Ingrained in my mind as I watched the Chicago Bulls defeat the Mike Dunleavy-coached Los Angeles Lakers for the NBA title (Shining Moment, June 24) was a photo (above) that SI ran in 1984. At the time, Michael Jordan was a member of the U.S. Olympic basketball team, which would win the gold medal at the Los Angeles Games, and Dunleavy, a Milwaukee Bucks guard, was one of several NBA players assembled to toughen up the Olympians in a series of exhibitions. The photo, which accompanied a story on the Olympic team's preparations (Hooray for the Red, White, Black and Blue!, July 23, 1984), showed Dunleavy giving Jordan a tremendous slap in the face. Seems like Michael now has the last slap.
This letter is prompted by Nicholas Dawidoff's June 3 article, You (Bleep)!, about the increasingly offensive verbal abuse of ballplayers by the fans. I grew up as a Red Sox fan, and last year, after an absence of many years, I took my family to Fenway Park to show my wife and three sons how special that ballpark is to me. I do not intend to return.
It's not just the obscene language—my kids hear that at school. It's not just the racial insults and taunting of players, for that is a valuable lesson in the dark side of human behavior. It's that it becomes impossible to enjoy a game you can't see or hear because drunks are shouting, spitting, throwing litter and falling over you. After a while, you concentrate on the security and safety of your family.
Before we went to the game, I had promised my boys that I would buy season tickets for this year. I decided not to do this, and my sons have not reminded me of this promise.
I've just graduated from high school, where I played on the basketball team. During the past season I became the father of a baby girl, for which I was taunted by opposing fans. When I stepped to the foul line, I was greeted with imitations of a baby's cry or serenaded with Rock-a-Bye Baby. Students held up diapers and condoms, shouted obscenities about my girlfriend and even ridiculed my daughter.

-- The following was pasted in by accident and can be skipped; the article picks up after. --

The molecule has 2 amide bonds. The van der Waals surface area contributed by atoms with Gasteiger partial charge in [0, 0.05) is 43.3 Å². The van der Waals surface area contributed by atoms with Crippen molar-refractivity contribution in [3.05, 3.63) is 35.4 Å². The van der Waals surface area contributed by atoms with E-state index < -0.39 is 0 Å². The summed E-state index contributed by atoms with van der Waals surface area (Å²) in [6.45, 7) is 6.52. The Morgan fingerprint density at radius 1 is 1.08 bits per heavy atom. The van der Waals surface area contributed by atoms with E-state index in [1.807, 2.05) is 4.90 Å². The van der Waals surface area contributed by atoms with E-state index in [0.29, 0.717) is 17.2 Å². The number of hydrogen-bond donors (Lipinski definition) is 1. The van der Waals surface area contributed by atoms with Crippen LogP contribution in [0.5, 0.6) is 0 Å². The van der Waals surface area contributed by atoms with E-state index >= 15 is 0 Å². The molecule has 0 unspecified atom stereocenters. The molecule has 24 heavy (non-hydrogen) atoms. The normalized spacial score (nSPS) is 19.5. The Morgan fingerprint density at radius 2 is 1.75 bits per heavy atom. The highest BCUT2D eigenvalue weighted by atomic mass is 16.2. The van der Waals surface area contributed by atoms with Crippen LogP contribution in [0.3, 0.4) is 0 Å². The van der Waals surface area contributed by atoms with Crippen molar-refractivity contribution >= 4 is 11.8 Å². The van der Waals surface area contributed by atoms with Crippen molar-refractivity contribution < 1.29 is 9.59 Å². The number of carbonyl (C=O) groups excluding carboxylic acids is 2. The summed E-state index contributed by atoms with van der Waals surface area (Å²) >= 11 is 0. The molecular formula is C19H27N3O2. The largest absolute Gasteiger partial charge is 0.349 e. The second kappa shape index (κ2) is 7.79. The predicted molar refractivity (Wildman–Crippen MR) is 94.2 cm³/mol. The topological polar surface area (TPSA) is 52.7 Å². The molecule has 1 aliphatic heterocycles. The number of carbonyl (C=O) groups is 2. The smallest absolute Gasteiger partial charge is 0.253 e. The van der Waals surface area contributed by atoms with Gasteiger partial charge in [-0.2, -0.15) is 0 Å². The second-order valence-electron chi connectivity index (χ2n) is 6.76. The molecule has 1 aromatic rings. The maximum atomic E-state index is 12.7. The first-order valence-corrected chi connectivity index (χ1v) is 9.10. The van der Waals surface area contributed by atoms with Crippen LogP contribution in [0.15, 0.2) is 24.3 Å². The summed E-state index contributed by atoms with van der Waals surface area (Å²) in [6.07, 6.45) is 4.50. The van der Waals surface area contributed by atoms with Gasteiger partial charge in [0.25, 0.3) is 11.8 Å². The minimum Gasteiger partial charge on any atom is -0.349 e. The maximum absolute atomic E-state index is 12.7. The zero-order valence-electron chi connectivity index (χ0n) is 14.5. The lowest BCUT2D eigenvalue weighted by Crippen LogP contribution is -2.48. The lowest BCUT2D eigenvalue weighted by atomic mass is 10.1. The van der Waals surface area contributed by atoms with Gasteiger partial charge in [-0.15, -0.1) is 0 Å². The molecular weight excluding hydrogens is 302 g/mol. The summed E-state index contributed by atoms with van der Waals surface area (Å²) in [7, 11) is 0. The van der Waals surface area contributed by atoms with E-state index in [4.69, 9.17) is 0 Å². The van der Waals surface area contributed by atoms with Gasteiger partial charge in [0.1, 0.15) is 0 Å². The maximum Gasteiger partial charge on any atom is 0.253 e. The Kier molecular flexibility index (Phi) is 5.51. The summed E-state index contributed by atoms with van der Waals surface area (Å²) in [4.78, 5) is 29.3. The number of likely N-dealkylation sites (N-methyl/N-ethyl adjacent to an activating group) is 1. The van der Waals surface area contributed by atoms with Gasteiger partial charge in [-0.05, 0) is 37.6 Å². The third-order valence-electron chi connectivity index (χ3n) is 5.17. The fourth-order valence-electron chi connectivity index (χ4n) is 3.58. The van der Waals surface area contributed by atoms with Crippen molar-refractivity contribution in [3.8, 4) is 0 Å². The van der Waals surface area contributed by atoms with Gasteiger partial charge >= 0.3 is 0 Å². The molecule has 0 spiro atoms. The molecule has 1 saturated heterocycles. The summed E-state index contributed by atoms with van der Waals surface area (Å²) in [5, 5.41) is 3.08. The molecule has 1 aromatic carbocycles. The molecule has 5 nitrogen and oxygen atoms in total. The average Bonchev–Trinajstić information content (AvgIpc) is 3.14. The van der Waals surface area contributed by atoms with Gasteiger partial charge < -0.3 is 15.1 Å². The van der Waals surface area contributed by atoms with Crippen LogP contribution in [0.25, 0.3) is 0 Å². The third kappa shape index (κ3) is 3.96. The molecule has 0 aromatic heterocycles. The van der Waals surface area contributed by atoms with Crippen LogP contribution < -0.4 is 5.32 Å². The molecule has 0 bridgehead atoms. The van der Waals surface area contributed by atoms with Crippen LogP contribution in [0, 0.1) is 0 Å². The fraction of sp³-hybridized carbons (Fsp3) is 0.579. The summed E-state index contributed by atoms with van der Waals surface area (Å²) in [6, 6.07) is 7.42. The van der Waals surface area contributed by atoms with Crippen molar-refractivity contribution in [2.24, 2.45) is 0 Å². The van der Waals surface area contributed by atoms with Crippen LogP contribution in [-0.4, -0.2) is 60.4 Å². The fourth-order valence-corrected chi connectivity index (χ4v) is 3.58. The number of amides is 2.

After my final home game, a fan of the visiting team yelled, "Hey, Clausen, I'm gonna kill your kid!" I had a basketball in my hand, and I threw it at him, but I missed. When I read about Albert Belle's throwing a baseball and hitting a fan in Cleveland, my reaction was "Nice shot, Albert!"
Dawidoff overlooks one cause for the increased boorishness of fans: the conduct of the players toward one another. Brush-back pitches lead to bench-clearing brawls. The play of basketball's Pistons could, like the conduct of some fans, result in assault charges if it took place on the streets. And hockey, of course, remains boxing on skates. Fans are reacting to the level of civility they see on the field.
I suspect the worst fans are those with the least sports background. Fans who have been athletes typically behave better because they are more able to put themselves in the players' shoes.
THOMAS E. WILSON
Players who think all fans are abusive and vulgar should think again. Most of us are as disturbed by the horrible actions of the few as they are.
It seems to me that one step in correcting abusive behavior would be to eliminate the sale of alcoholic beverages at games.
JAY D. MONDRY
Park Rapids, Minn.
Maybe there should be an abusive-fans section.
Mercer Island, Wash.
Dawidoff suggests education might be a solution, "perhaps through public-service announcements." Since 1989 the NFL has been conducting a national television campaign called Don't Rock the Boat, featuring former Ram All-Pro safety Nolan Cromwell and such current NFL personalities as Raider coach Art Shell and Bills quarterback Jim Kelly. The spots urge fans to "leave the action on the field and not in the stands.... Be courteous and considerate to your fellow fans.... Don't party too hard before or during the game.... Don't you rock the boat."
SI should be commended for focusing attention on this important issue.
Director of Communications
National Football League
New York City
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